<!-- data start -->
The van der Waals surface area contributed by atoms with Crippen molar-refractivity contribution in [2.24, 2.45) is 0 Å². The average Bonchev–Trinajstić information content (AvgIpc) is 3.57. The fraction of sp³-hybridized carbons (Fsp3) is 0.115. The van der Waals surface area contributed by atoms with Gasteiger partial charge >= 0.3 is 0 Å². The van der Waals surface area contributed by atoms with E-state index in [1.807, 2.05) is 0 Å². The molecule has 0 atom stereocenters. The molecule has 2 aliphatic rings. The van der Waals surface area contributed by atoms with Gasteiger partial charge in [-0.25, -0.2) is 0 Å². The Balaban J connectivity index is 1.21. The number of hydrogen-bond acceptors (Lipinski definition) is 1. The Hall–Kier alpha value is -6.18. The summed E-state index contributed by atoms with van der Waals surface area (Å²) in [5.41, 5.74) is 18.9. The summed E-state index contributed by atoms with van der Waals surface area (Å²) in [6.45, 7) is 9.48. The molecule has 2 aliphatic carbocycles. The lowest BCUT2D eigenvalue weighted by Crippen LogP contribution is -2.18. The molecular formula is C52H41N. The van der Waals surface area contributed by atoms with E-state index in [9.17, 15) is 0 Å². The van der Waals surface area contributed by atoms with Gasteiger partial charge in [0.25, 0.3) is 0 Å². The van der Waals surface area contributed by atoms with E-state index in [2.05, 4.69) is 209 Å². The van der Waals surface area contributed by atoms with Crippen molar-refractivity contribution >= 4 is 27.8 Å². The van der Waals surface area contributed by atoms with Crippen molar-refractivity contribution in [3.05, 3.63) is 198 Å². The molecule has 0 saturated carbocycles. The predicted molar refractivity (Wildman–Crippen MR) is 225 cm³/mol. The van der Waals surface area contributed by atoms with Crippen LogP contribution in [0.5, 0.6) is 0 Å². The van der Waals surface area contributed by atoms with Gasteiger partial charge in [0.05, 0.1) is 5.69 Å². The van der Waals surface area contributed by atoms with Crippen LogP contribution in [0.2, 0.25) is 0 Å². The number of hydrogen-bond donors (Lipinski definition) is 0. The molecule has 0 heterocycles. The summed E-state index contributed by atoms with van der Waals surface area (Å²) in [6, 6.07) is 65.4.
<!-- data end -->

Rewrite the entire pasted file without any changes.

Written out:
The van der Waals surface area contributed by atoms with Crippen molar-refractivity contribution in [2.24, 2.45) is 0 Å². The average Bonchev–Trinajstić information content (AvgIpc) is 3.57. The fraction of sp³-hybridized carbons (Fsp3) is 0.115. The van der Waals surface area contributed by atoms with Gasteiger partial charge >= 0.3 is 0 Å². The van der Waals surface area contributed by atoms with E-state index in [1.807, 2.05) is 0 Å². The molecule has 0 atom stereocenters. The molecule has 2 aliphatic rings. The van der Waals surface area contributed by atoms with Gasteiger partial charge in [-0.25, -0.2) is 0 Å². The Balaban J connectivity index is 1.21. The number of hydrogen-bond acceptors (Lipinski definition) is 1. The Hall–Kier alpha value is -6.18. The summed E-state index contributed by atoms with van der Waals surface area (Å²) in [5.41, 5.74) is 18.9. The summed E-state index contributed by atoms with van der Waals surface area (Å²) in [6.45, 7) is 9.48. The molecule has 2 aliphatic carbocycles. The lowest BCUT2D eigenvalue weighted by Crippen LogP contribution is -2.18. The molecular formula is C52H41N. The van der Waals surface area contributed by atoms with E-state index in [9.17, 15) is 0 Å². The van der Waals surface area contributed by atoms with Gasteiger partial charge in [0.25, 0.3) is 0 Å². The van der Waals surface area contributed by atoms with E-state index in [2.05, 4.69) is 209 Å². The van der Waals surface area contributed by atoms with Crippen molar-refractivity contribution >= 4 is 27.8 Å². The van der Waals surface area contributed by atoms with Crippen molar-refractivity contribution in [3.05, 3.63) is 198 Å². The molecule has 0 saturated carbocycles. The predicted molar refractivity (Wildman–Crippen MR) is 225 cm³/mol. The van der Waals surface area contributed by atoms with Crippen LogP contribution in [0.5, 0.6) is 0 Å². The van der Waals surface area contributed by atoms with Gasteiger partial charge in [0.05, 0.1) is 5.69 Å². The van der Waals surface area contributed by atoms with Crippen LogP contribution in [0.2, 0.25) is 0 Å². The number of hydrogen-bond donors (Lipinski definition) is 0. The molecule has 0 heterocycles. The summed E-state index contributed by atoms with van der Waals surface area (Å²) in [6, 6.07) is 65.4.